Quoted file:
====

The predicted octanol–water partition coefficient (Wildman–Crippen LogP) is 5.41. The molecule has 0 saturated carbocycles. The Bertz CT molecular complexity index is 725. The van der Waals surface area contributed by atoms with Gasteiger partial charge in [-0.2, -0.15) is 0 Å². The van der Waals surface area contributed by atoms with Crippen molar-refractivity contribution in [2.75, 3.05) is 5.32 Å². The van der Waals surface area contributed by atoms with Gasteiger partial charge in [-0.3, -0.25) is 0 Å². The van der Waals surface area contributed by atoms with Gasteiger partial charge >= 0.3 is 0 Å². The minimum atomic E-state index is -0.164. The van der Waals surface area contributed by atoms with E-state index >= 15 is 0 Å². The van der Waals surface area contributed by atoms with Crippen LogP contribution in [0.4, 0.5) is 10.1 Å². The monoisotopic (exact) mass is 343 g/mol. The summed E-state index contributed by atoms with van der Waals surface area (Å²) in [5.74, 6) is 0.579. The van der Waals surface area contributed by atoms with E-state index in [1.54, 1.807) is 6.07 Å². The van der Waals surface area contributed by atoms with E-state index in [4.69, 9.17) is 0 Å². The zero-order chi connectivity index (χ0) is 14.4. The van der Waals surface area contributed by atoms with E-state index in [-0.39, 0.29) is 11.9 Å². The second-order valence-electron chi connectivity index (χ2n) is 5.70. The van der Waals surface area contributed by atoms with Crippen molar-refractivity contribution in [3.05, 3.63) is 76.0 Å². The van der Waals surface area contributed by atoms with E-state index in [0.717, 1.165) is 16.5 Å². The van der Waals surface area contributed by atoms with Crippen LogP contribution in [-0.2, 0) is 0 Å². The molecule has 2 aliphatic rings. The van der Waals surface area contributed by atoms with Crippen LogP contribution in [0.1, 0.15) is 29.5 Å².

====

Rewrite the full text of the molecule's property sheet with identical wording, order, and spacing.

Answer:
The predicted octanol–water partition coefficient (Wildman–Crippen LogP) is 5.41. The molecule has 0 saturated carbocycles. The Bertz CT molecular complexity index is 725. The van der Waals surface area contributed by atoms with Gasteiger partial charge in [-0.2, -0.15) is 0 Å². The van der Waals surface area contributed by atoms with Crippen molar-refractivity contribution in [2.75, 3.05) is 5.32 Å². The van der Waals surface area contributed by atoms with Gasteiger partial charge in [-0.3, -0.25) is 0 Å². The van der Waals surface area contributed by atoms with Gasteiger partial charge >= 0.3 is 0 Å². The minimum atomic E-state index is -0.164. The van der Waals surface area contributed by atoms with E-state index >= 15 is 0 Å². The van der Waals surface area contributed by atoms with Crippen LogP contribution in [0.4, 0.5) is 10.1 Å². The monoisotopic (exact) mass is 343 g/mol. The summed E-state index contributed by atoms with van der Waals surface area (Å²) in [5.74, 6) is 0.579. The van der Waals surface area contributed by atoms with E-state index in [1.54, 1.807) is 6.07 Å². The van der Waals surface area contributed by atoms with E-state index in [4.69, 9.17) is 0 Å². The zero-order chi connectivity index (χ0) is 14.4. The van der Waals surface area contributed by atoms with E-state index in [-0.39, 0.29) is 11.9 Å². The second-order valence-electron chi connectivity index (χ2n) is 5.70. The van der Waals surface area contributed by atoms with Crippen molar-refractivity contribution in [3.05, 3.63) is 76.0 Å². The van der Waals surface area contributed by atoms with E-state index in [0.717, 1.165) is 16.5 Å². The van der Waals surface area contributed by atoms with Crippen LogP contribution in [-0.2, 0) is 0 Å². The molecule has 2 aliphatic rings. The van der Waals surface area contributed by atoms with Crippen LogP contribution in [0.1, 0.15) is 29.5 Å².